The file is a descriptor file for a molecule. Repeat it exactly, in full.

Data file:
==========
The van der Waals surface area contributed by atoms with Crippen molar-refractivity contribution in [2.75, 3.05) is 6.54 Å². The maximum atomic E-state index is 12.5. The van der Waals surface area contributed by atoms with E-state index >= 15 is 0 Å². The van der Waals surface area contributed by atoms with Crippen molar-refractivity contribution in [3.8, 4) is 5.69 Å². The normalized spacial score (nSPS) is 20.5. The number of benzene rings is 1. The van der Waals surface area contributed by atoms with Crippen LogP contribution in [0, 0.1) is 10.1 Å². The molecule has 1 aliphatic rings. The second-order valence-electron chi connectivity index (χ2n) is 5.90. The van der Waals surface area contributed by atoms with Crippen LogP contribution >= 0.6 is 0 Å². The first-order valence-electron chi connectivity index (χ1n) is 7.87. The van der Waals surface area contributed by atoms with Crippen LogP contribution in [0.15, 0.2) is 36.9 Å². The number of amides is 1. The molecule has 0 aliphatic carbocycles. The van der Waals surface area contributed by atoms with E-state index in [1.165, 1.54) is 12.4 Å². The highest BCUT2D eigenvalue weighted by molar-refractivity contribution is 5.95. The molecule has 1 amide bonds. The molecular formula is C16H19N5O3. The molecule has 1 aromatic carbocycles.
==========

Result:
The van der Waals surface area contributed by atoms with Crippen molar-refractivity contribution in [2.75, 3.05) is 6.54 Å². The maximum atomic E-state index is 12.5. The van der Waals surface area contributed by atoms with E-state index >= 15 is 0 Å². The van der Waals surface area contributed by atoms with Crippen molar-refractivity contribution in [3.8, 4) is 5.69 Å². The normalized spacial score (nSPS) is 20.5. The number of benzene rings is 1. The van der Waals surface area contributed by atoms with Crippen LogP contribution in [0, 0.1) is 10.1 Å². The molecule has 1 aliphatic rings. The second-order valence-electron chi connectivity index (χ2n) is 5.90. The van der Waals surface area contributed by atoms with Crippen LogP contribution >= 0.6 is 0 Å². The first-order valence-electron chi connectivity index (χ1n) is 7.87. The van der Waals surface area contributed by atoms with Crippen LogP contribution in [0.15, 0.2) is 36.9 Å². The number of amides is 1. The molecule has 0 aliphatic carbocycles. The van der Waals surface area contributed by atoms with E-state index in [1.165, 1.54) is 12.4 Å². The highest BCUT2D eigenvalue weighted by molar-refractivity contribution is 5.95. The molecule has 1 amide bonds. The molecular formula is C16H19N5O3. The molecule has 1 aromatic carbocycles.